Intro: UV Transilluminator
UV-transilluminators are used in molecular biology labs to view DNA (or RNA) that has been separated by electrophoresis through an agarose gel. During or immediately after electrophoresis, the agarose gel is stained with a fluorescent dye which binds to nucleic acid. Exposing the stained gel to a UVB light source causes the DNA/dye to fluoresce and become visible. This technique is used wherever the researcher needs to be able to view their sample, for example sizing a PCR product, purifying DNA segment after a restriction enzyme digest, quantifying DNA or verifying RNA integrity after extraction.
This Instructable tutorial describes how to make a UVB (310nm) transilluminator with a 7 x 7 cm window for viewing ethidium bromide (or SYBR-Safe) stained DNA mini-gels. Once all of the materials are collected, the actual assembly time is approx. 1-2 hours. Some soldering is required.
- Because ethidium bromide is a toxic chemical with strict safety protocols, it is only recommended that you use this dye in a lab with established handling, storage and waste disposal procedures in place. Other users are strongly recommended to use SYBR-Safe instead, which can be handled and disposed of more safely.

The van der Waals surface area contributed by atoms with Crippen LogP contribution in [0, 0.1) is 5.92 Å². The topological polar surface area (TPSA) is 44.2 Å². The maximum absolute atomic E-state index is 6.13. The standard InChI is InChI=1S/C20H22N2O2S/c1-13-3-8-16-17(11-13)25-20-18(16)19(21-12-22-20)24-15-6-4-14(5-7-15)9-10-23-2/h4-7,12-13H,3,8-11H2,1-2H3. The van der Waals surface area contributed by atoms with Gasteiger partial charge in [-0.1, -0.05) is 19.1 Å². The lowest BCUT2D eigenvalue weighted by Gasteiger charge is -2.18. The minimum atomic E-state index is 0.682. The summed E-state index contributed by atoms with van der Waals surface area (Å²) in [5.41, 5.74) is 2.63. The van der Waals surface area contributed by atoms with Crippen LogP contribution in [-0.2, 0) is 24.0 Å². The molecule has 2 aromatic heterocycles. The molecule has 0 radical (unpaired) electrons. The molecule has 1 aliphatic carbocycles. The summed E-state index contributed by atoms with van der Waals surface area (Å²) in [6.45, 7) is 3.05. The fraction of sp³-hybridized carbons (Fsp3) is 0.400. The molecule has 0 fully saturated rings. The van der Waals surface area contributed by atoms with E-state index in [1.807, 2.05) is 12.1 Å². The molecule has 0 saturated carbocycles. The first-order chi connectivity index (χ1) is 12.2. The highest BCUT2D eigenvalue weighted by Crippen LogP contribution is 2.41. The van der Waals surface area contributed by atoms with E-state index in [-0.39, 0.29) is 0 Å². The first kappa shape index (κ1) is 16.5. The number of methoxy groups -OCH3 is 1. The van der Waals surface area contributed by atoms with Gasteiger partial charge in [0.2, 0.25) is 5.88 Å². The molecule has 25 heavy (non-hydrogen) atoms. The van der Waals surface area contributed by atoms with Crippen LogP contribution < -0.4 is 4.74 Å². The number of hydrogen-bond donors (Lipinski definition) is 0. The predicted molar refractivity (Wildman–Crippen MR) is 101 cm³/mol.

- The transilluminator does come with a safety lid for viewing the gel. However, when the lid is not in place, safety glasses mustbe worn when operating the UVB bulb.
- If you prefer to avoid UVB altogether, we can recommend the blue light LED transilluminators such as the one described in this instructable instead.
Step 1: Materials: Laser Cut Acrylic Parts
For the UV transilluminator enclosure and lid, download the design file attached below (svg or PDF file). Laser cut the parts from the material listed in the design file. If you do not have access to a laser cutter, you can send the files to any laser cutting service such as Pololu. Materials for laser cutting can be found at any supplier of acrylic materials (McMaster-Carr, US Plastics etc) except for the solacryl (UV-transmissive) which can be bought from Loop Acrylics.
Tap holes in the following parts:
- 5-40: Two holes in the enclosure side with the cutout for the power switch
- 8-32: Four holes in the solacryl cover
- 8-32: Four holes in the 0.25" clear lid side part for mounting the hinges
- 8-32: Two holes in the enclosure bottom
A video of hand-tapping acrylic can be found here: https://www.instructables.com/id/Gel-electrophoresis-system-mini/step2/Comb-assembly.
Step 2: Materials Contd: UV Bulb, Filter and Other Hardware
1 x 312nm Ushio 9W GPX9E UV bulb Cat # 11_2122, Fotodyne: http://www.fotodyne.com
1 x ballast and G23 lamp holder Cat # 163141.02, Atlanta light bulbs: http://www.atlantalightbulbs.com/
1 x U325C transilluminator glass, 7 x 7 cm, HOYA Corporation:http://www.hoyaoptics.com/color_filter/index.htm
1 x power entry and switch. Cat # CCM1906-ND, Digikey: www.digikey.com
1 x 6' power cord. Cat # 132118, Jameco: www.jameco.com
4 x Plastic Bumper. Cat # 9405K61, McMaster-Carr: www.mcmaster.com
4 x 10-32 standoff, 2.5” long. Cat # 92230A140